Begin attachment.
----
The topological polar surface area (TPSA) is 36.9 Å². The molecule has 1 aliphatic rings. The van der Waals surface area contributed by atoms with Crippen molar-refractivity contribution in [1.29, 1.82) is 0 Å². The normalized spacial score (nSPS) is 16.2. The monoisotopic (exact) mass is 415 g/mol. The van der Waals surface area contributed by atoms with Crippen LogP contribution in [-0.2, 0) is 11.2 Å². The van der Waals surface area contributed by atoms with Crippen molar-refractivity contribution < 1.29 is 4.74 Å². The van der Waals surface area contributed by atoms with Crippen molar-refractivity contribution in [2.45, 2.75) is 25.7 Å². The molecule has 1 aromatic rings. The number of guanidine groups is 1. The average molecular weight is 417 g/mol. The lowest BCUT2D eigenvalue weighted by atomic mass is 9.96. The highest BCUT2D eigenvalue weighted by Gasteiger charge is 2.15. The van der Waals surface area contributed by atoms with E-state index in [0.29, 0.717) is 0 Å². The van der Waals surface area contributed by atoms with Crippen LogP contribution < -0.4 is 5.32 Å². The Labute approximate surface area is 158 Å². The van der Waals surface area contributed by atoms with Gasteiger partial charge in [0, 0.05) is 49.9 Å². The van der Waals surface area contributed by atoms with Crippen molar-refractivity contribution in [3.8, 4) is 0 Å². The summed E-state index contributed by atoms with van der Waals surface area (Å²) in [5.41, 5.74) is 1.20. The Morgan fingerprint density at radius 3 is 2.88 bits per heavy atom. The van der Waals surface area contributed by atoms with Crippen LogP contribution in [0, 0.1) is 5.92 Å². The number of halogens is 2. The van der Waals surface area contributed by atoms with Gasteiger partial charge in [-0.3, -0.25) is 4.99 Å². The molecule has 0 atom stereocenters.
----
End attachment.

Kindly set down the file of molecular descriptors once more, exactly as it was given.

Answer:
The topological polar surface area (TPSA) is 36.9 Å². The molecule has 1 aliphatic rings. The van der Waals surface area contributed by atoms with Crippen molar-refractivity contribution in [1.29, 1.82) is 0 Å². The normalized spacial score (nSPS) is 16.2. The monoisotopic (exact) mass is 415 g/mol. The van der Waals surface area contributed by atoms with Crippen LogP contribution in [-0.2, 0) is 11.2 Å². The van der Waals surface area contributed by atoms with Crippen molar-refractivity contribution < 1.29 is 4.74 Å². The van der Waals surface area contributed by atoms with Crippen molar-refractivity contribution in [2.45, 2.75) is 25.7 Å². The molecule has 1 aromatic rings. The number of guanidine groups is 1. The average molecular weight is 417 g/mol. The lowest BCUT2D eigenvalue weighted by atomic mass is 9.96. The highest BCUT2D eigenvalue weighted by Gasteiger charge is 2.15. The van der Waals surface area contributed by atoms with E-state index in [0.29, 0.717) is 0 Å². The van der Waals surface area contributed by atoms with Crippen LogP contribution < -0.4 is 5.32 Å². The Labute approximate surface area is 158 Å². The van der Waals surface area contributed by atoms with Gasteiger partial charge in [0, 0.05) is 49.9 Å². The van der Waals surface area contributed by atoms with Crippen molar-refractivity contribution in [3.8, 4) is 0 Å². The summed E-state index contributed by atoms with van der Waals surface area (Å²) in [5.41, 5.74) is 1.20. The Morgan fingerprint density at radius 3 is 2.88 bits per heavy atom. The van der Waals surface area contributed by atoms with Crippen LogP contribution in [0, 0.1) is 5.92 Å². The number of halogens is 2. The van der Waals surface area contributed by atoms with Gasteiger partial charge in [-0.3, -0.25) is 4.99 Å². The molecule has 0 atom stereocenters.